- London could run out of water sooner than you think
- Water simulators can help shed light on the future of the city’s water
- A multi-pronged strategy will be needed to relieve a water-stressed London
In early 2018, Cape Town was approaching “Day Zero”—the day when the citizens’ taps would run dry following a three-year drought. Day Zero in Cape Town was avoided thanks to water use restrictions, cutting water to agriculture and pumping in extra water. However, unless decisive actions are taken, it is only a matter of time before a new water crisis comes. This is true for Cape Town, and for many other cities around the world, including London.
While we think of London as a rainy city, it actually receives less rainfall per year than Rome, Istanbul and Sydney. Given London’s population, it’s only a matter of time before the city runs into a major water scarcity crisis like Cape Town. The UK’s Environment Agency recently said that within 25 years London could run out of water.
To prevent London from becoming the next Cape Town, water engineers develop and apply mathematical models to identify potential risks to water supplies and solutions to mitigate them. These models are particularly powerful because of their capacity to test and explore shocks and scenarios that have never happened, by subjecting a simulator of a water supply system to those conditions. Like a flight simulator tells a pilot how a plane reacts to turbulence and her/his maneuvers, the water simulator tells water engineers how water supply security changes under different shocks, such as prolonged drought under climate change.
Simulators of London’s water systems show that if no action is taken, London is indeed set to experience more frequent and severe water shortages in the future. This is mainly down to population growth, but climate change complicates things further as it will mean more frequent and intense droughts.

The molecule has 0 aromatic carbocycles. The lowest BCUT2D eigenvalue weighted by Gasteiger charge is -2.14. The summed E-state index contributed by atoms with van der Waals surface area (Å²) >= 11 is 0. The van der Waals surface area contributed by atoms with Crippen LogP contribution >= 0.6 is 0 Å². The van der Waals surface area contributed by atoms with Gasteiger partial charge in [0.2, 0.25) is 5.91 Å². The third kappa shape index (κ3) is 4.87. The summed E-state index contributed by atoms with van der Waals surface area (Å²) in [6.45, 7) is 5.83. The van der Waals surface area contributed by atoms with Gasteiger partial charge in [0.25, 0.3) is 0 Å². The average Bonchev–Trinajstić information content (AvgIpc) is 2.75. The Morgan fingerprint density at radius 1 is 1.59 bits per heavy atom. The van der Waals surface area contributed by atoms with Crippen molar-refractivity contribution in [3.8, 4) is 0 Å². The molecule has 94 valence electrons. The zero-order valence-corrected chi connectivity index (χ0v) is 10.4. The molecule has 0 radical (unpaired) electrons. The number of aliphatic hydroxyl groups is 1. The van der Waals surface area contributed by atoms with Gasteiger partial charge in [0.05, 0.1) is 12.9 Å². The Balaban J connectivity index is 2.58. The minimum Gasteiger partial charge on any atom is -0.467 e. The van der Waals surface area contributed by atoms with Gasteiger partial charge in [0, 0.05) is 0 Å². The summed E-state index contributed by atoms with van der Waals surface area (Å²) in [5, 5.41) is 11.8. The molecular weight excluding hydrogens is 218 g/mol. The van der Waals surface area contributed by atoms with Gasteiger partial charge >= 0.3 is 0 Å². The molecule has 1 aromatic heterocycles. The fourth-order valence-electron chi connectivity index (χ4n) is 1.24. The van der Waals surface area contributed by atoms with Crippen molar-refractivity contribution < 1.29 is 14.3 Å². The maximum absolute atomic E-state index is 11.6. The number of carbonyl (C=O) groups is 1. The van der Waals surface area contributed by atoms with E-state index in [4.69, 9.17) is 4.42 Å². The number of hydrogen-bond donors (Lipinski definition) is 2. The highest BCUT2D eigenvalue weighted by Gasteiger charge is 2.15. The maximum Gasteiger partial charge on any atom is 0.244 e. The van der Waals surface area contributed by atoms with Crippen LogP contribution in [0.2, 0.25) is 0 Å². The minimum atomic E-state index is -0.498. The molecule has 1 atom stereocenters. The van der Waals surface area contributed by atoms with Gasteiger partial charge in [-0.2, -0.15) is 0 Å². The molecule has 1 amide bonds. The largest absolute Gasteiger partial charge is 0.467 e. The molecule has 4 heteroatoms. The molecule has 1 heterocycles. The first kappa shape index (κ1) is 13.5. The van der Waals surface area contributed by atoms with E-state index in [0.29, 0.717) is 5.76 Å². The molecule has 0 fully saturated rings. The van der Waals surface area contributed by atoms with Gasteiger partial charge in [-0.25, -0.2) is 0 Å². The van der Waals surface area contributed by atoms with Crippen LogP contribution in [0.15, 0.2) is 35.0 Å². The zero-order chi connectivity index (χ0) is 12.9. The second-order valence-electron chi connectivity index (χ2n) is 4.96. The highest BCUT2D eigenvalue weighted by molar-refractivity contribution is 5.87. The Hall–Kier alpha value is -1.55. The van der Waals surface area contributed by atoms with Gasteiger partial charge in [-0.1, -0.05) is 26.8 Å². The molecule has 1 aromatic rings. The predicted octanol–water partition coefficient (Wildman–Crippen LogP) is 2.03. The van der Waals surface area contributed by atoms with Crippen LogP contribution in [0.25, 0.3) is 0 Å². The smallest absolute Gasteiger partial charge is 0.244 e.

Through these simulators, water engineers can also help identify solutions to prevent London from running out of water. Water simulators show that aggressive demand management to reduce consumption and losses in the distribution system (called leakage) is a priority to be implemented immediately. But reducing leaks from London’s old water pipes is not an easy task and will not be enough on its own.
Instead, engineers have been thinking about innovative ways to augment supplies. These include building new reservoirs, transferring water from other parts of the country or recycling wastewater. How should London choose between these different alternatives? The city needs something that’s not too expensive, that keeps residents happy with the price, taste and appearance of the water, while also reducing the risk of the taps running dry. Finally, water supplies need to be shared with ecosystems, so any solution needs to take into account the needs of the environment.
Deciding which action to pursue is particularly challenging, because the future will be significantly different from anything imagined when water supply systems were first built. Population growth and climate change mean that water engineers can no longer assume that past observations of water availability and demand are representative for the future.
To address this challenge, engineers focus on designs and strategies that combine robustness—through measures that work well under many possible climate futures—as well as flexibility to ensure we retain the capacity to adjust course and overcome hazards that might materialize. In the case of London, this means planning for an innovative wastewater reuse facility in North London while also bringing-in additional water via the Oxford Canal. And this approach has been used to help plan water resources not just in London, but across England and around the world. A nation-scale water simulator helped the National Infrastructure Commission understand and quantify the costs and effectiveness of strategies for coping in the most extreme drought conditions. In Australia, complex water system simulators underpin the country’s water markets and in East Africa they are being used to test alternative scenarios for cooperative water management of the Nile basin.